Chasing Shadows

December 2, 2017

Today was one of those days when I kept getting distracted by the view and dashing out with my phone in a vain attempt to capture some feeble sense of what it was that had captivated me.

mist beneath us

The problem with views is that by their nature they are very far away, and unless you’re in the Alps or something, the interesting bit – the bit where, for the want of a more precise definition, the sky meets the ground – tends to be quite narrow. Add in a phone camera which doesn’t have a great deal of dynamic range, no zoom lens and – let’s be frank – a fairly rubbish photographer, and I end up with a lot of photographs of the fields in front of our house and some clouds and no sense of the wonderful interplay of light and mist and shade over Bigtown that I was actually trying to capture.

dramatic cloudscape

Still, I keep trying.

In the end, I got on the bike and cycled down into it (well, I had to get the paper anyway) to discover that, once you’re in the thick of it, a wonderful interplay of light and mist and shade translates into mizzling rain.

in the cloud

And then I came home and dashed out again to try and capture the sunset, with similarly unsatisfying results.

winter sunset

I could probably take better photos if I had an actual camera and learned how to use it but what these views really make me want to do is learn to paint. Or maybe just learn to be content to look.

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Ride Like the Wind, Be Home for Tea*

January 20, 2016

afternoon light

Dashing back from an important coffee-and-gossip session this afternoon, trying to beat the fading light (with my winter wheels on, I no longer have my hub dynamo and I had forgotten to bring my emergency backup front light), I couldn’t help but stop to snatch a photo of the light and mist and late afternoon sky

Further on, with the sunset gathering momentum, and just as I was wondering whether I had time to stop to take another photo, I noticed a car stopped by the side of the road and a woman leaning over the gate, (proper) camera in hand, who had clearly had the same thought. A friend, in fact, and a much better photographer than I am,** so in the end I discovered I did have time to stop, if only for a brief chat.***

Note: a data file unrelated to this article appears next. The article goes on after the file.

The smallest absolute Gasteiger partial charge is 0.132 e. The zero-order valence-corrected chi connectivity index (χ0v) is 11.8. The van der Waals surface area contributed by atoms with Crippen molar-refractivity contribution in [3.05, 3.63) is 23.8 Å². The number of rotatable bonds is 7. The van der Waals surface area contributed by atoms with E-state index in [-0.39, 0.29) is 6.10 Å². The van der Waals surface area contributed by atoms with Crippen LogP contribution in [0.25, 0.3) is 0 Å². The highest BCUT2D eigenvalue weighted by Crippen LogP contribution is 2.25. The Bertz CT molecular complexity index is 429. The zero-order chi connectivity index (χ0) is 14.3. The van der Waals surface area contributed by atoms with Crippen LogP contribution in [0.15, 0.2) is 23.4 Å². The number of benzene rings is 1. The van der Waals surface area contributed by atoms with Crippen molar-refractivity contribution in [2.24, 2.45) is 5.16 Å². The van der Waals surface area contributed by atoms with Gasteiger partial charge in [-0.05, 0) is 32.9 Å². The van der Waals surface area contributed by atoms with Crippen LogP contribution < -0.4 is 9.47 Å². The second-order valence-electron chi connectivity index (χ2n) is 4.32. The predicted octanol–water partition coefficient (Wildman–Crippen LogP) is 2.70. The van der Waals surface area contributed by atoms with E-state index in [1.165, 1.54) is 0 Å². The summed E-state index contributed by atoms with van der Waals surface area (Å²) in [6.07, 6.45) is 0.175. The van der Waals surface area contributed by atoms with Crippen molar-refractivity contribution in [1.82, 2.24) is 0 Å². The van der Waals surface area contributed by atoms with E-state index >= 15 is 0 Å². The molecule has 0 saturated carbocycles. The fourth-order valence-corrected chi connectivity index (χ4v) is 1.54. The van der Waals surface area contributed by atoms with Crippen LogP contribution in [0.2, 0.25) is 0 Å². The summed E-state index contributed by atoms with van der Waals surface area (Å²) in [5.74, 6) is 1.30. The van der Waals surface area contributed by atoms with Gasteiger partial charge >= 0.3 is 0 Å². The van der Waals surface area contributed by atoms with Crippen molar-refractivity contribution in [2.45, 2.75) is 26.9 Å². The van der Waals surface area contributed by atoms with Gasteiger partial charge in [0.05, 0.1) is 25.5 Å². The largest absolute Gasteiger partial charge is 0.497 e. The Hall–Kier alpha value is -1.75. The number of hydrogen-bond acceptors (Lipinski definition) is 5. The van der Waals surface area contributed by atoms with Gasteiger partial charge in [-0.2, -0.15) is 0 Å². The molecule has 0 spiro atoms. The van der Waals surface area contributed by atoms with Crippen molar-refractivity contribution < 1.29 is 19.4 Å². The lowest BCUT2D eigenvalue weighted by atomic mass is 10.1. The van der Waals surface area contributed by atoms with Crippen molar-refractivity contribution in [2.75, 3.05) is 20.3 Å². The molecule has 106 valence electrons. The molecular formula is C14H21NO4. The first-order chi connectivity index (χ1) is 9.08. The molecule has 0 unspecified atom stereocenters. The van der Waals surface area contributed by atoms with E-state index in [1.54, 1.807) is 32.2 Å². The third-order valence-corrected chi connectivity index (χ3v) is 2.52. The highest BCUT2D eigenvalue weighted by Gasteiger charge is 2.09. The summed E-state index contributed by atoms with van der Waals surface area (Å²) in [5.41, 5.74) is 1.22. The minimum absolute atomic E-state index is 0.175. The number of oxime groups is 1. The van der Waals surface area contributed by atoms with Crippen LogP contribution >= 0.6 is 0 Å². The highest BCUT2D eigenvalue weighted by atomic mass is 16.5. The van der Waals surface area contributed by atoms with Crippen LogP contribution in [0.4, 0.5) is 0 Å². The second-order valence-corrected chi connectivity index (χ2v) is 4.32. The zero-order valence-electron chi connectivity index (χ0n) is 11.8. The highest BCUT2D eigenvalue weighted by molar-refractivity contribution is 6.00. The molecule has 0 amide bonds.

And then I really did have to ride like the wind – if the wind rode a rather over-laden touring bike with spiked winter tyres – if I was to be home for tea.

I made it, you’ll be relieved to know

* motto of the sadly no-longer-updated Highway Cycling Group

** I was hoping she’d have posted her photo by now so you could see the sunset in its real glory but nothing so far (updated – you can see the results here if you click through  to the ‘extras’)

*** I’d say that this was one of the pleasures of cycling, but actually round here drivers think nothing of stopping side by side for a blether if they pass someone they know, and sometimes quite a prolonged one.


Thaw Point

January 18, 2016

snow on plants

I was expecting a challenging ride down to the papershop today because the forecast was for it to barely lift above freezing. Yesterday was so still and so cold that the snow didn’t melt at all, and the roads were just packed snow by the end of the day, with no sign of the tarmac underneath.

snow on trees

But this morning it was a little warmer and there was a fine misting drizzle and by the time I got out on the bike the road was more slush than anything. The thaw has already reached that nasty gloomy drippy squelchy stage, like the snotty part of a cold, and while I welcome the signs of impending improvement, I can’t say it’s all that attractive.

snowy track